McDonough v. Smith

From Wikipedia, the free encyclopedia
Jump to navigation Jump to search
McDonough v. Smith
Seal of the United States Supreme Court
Argued April 17, 2019
Decided June 20, 2019
Full case nameEdward G. McDonough v. Youel Smith, Individually and as Special District Attorney for the County of Rensselaer, New York (aka Trey Smith)
Docket no.18-485
Citations588 U.S. ___ (more)
139 S. Ct. 2149; 204 L. Ed. 2d 506
Case history
PriorMotion to dismiss granted, McDonough v. Smith, No. 1:15-cv-01505, 2016 WL 5717263 (N.D.N.Y. Sept. 30, 2016); motion for reconsideration denied, 2017 WL 1901962 (N.D.N.Y. May 8, 2017); affirmed, 898 F.3d 259 (2d Cir. 2018); cert, granted, 139 S. Ct. 915 (2019).
The statute of limitations for a §1983 fabricated-evidence claim began to run when the criminal proceedings end in the §1983 plaintiff's favor.
Court membership
Chief Justice
John Roberts
Associate Justices
Clarence Thomas · Ruth Bader Ginsburg
Stephen Breyer · Samuel Alito
Sonia Sotomayor · Elena Kagan
Neil Gorsuch · Brett Kavanaugh
Case opinions
MajoritySotomayor, joined by Roberts, Ginsburg, Breyer, Alito, Kavanaugh
DissentThomas, joined by Kagan, Gorsuch
Laws applied
42 U.S.C. § 1983

McDonough v. Smith, 588 U.S. ___ (2019), was a United States Supreme Court case from the October 2018 term. In a 6-3 ruling, the Court held that the 3-year statute of limitations for a fabrication of evidence civil lawsuit under section 1983 of the Civil Rights Act begins to run when the criminal case ends in the plaintiff's favor.[1]

This case was notable as a victory for criminal defendants; the precedent it set would make it easier to sue prosecutors and police for fabricating evidence against defendants.[2] The Court's ruling also resolves a circuit split between United States Court of Appeals for the Second Circuit and other federal appeals courts.[3]

Case background[edit]

Case history[edit]

The Working Families Party (WFP) is a small political party in New York State. In September 2009, its Rensselaer County affiliate held a party primary to select its nominees for the upcoming Troy city council elections. During the primary, at least 50 absentee ballots were fraudulently obtained and cast by local political operatives attempting to gain control of the WFP's ballot line for the New York State Democratic Party. These ballots were submitted to Ed McDonough, who - as a commissioner of the Rensselaer County Board of Elections - was responsible for processing the applications. [4][5] The scandal was exposed after a local Republican Party official, Robert Mirch, funded an initial investigation into reports that some absentee ballots that were cast in the WFP primary were fraudulent.[6] Several residents swore affidavits claiming to have never filled out an absentee ballot application or to have never received or cast votes that were recorded in their name.[5]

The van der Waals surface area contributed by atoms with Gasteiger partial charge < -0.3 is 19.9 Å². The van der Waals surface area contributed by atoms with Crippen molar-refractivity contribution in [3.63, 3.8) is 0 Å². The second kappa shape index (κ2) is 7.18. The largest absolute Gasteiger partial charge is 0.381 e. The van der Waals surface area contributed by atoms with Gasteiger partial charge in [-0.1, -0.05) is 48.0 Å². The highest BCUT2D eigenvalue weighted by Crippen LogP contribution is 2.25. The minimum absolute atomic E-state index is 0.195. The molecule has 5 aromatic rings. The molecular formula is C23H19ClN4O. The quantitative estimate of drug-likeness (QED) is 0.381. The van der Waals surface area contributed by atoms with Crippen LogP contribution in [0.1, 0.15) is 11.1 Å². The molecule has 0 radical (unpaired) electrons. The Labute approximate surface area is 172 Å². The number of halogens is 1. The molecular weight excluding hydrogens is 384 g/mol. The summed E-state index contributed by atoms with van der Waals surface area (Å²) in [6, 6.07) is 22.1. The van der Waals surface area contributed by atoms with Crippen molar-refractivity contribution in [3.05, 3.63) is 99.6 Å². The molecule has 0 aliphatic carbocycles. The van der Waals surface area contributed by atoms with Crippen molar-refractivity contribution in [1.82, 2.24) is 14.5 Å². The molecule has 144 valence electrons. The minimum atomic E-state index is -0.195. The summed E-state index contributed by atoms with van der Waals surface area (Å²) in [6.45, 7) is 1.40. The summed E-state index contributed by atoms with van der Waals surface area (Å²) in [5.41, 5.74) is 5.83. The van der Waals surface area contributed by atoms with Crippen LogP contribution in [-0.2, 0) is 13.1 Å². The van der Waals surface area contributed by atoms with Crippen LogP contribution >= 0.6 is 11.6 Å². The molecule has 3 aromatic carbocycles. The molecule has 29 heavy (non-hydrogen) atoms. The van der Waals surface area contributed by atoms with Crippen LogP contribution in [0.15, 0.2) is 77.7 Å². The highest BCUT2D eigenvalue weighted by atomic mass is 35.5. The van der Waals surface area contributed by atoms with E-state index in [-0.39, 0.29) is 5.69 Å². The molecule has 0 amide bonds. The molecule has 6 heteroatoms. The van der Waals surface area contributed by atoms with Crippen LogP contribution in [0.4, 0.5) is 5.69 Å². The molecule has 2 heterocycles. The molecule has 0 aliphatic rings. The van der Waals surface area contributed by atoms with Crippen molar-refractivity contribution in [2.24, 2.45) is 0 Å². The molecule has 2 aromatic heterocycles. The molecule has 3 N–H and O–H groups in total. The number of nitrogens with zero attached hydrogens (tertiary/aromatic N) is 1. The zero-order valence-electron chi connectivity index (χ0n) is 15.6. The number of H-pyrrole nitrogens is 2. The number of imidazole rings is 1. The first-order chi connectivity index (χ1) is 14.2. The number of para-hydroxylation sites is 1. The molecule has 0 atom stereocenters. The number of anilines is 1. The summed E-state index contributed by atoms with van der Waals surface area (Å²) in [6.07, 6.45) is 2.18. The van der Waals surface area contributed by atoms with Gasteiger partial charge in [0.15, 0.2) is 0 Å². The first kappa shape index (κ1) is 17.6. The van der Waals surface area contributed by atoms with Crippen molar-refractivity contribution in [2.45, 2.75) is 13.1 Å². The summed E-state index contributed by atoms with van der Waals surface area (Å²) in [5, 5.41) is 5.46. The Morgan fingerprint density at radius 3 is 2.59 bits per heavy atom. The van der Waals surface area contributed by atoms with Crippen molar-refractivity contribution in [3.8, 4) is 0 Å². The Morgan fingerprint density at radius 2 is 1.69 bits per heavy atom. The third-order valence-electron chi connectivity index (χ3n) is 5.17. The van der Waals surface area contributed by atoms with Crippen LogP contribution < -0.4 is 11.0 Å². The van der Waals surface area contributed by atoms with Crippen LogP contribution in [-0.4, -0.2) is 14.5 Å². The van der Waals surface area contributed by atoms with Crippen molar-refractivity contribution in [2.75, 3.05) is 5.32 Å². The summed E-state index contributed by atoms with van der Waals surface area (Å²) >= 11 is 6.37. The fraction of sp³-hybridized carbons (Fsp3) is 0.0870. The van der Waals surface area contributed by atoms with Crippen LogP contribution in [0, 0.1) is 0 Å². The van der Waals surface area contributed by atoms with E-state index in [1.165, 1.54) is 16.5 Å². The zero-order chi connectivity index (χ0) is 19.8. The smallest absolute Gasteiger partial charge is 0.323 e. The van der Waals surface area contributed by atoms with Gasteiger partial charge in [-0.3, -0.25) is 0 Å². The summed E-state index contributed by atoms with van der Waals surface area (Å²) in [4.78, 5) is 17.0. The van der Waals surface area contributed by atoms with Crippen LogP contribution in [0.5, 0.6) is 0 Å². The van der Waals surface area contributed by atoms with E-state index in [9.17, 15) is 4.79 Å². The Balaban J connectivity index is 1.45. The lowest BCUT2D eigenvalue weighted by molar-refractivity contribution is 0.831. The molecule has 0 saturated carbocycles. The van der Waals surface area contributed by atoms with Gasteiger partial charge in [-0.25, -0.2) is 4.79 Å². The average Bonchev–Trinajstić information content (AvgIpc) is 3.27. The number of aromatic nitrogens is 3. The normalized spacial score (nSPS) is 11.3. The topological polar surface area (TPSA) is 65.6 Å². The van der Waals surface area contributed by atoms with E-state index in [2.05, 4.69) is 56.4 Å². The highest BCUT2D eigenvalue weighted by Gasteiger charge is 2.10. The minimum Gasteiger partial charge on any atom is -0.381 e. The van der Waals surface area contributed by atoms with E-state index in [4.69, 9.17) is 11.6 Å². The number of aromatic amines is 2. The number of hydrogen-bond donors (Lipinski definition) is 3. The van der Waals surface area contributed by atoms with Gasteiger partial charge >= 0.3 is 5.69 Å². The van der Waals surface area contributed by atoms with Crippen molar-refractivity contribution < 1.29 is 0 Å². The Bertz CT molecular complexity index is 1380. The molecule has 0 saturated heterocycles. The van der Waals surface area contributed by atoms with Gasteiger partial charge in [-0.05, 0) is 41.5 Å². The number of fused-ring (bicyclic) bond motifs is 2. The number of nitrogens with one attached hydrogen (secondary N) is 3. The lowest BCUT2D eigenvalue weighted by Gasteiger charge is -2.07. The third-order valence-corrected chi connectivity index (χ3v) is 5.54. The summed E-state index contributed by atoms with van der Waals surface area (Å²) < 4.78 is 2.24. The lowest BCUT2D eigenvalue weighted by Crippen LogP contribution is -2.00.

A county judge appointed special prosecutor, Youel "Trey" Smith, to conduct the investigation following the recusal of the local District Attorney, a Democrat.[7][8] The resulting investigation led to eight indictments; of these, four individuals (two Democratic Party operatives, a city clerk, and a city councilman) pled guilty; the charges against two other former city councilmen were dropped). The two remaining defendants, former councilman Michael LoPorto and former Board of Elections Commissioner Ed McDonough, were tried twice; in their first trial, they were tried together and the jury deadlocked, necessitating a mistrial. In their second trials, which were conducted separately, both defendants were acquitted by their respective juries.[9]

In his lawsuit, which was first filed in 2015 (just under 3 years since he was acquitted), McDonough claimed that Smith had intentionally framed him, fabricating evidence to link him to the ballot fraud case.[10] According to McDonough, Smith falsified affidavits, coached witnesses to lie, and orchestrated a faulty DNA analysis to connect McDonough to the fraudulent ballot envelopes.[10][2] For example, McDonough points to one witness who did not implicate McDonough before the grand jury but changed his testimony after allegedly receiving a phone call from Smith directing him to do so.[11] McDonough alleged that Smith chose to frame him due to a political grudge that Smith had against his family.[11]

In lower courts[edit]

McDonough's case was filed in the United States District Court for the Northern District of New York under 42 USC 1983. He asserted two separate constitutional violations: denial of due process because of fabrication of evidence and malicious prosecution, which are violations of the Fourth, Fifth, Sixth, and Fourteenth Amendments to the United States Constitution.[12]. In late 2016, District Court dismissed the malicious prosecution claim because Smith had prosecutorial immunity.[13] It then dismissed the fabricated-evidence claim due to the statute of limitations.[14][12]

McDonough appealed his case to the United States Court of Appeals for the Second Circuit, which heard the case in late 2017. The case was heard by a three-judge panel consisting of Judges Christopher F. Droney, Reena Raggi, and Dennis Jacobs. Writing for the Second Circuit, Judge Droney upheld the District Court's ruling dismissing the lawsuit against Smith.[15] The Second Circuit found that the statute of limitations on a fabricated-evidence claim runs when the plaintiff becomes aware of the fabricated evidence and has been deprived of liberty in some way. Under this framework, the statute of limitations began to run during McDonough's first trial, which took place more than three years before he filed his lawsuit.[12] This approach created a circuit split since it contradicted the approaches taken by the Third, Ninth, and Tenth Circuits, each of which had held that the statute of limitations begins when the criminal proceedings ended.[12][3]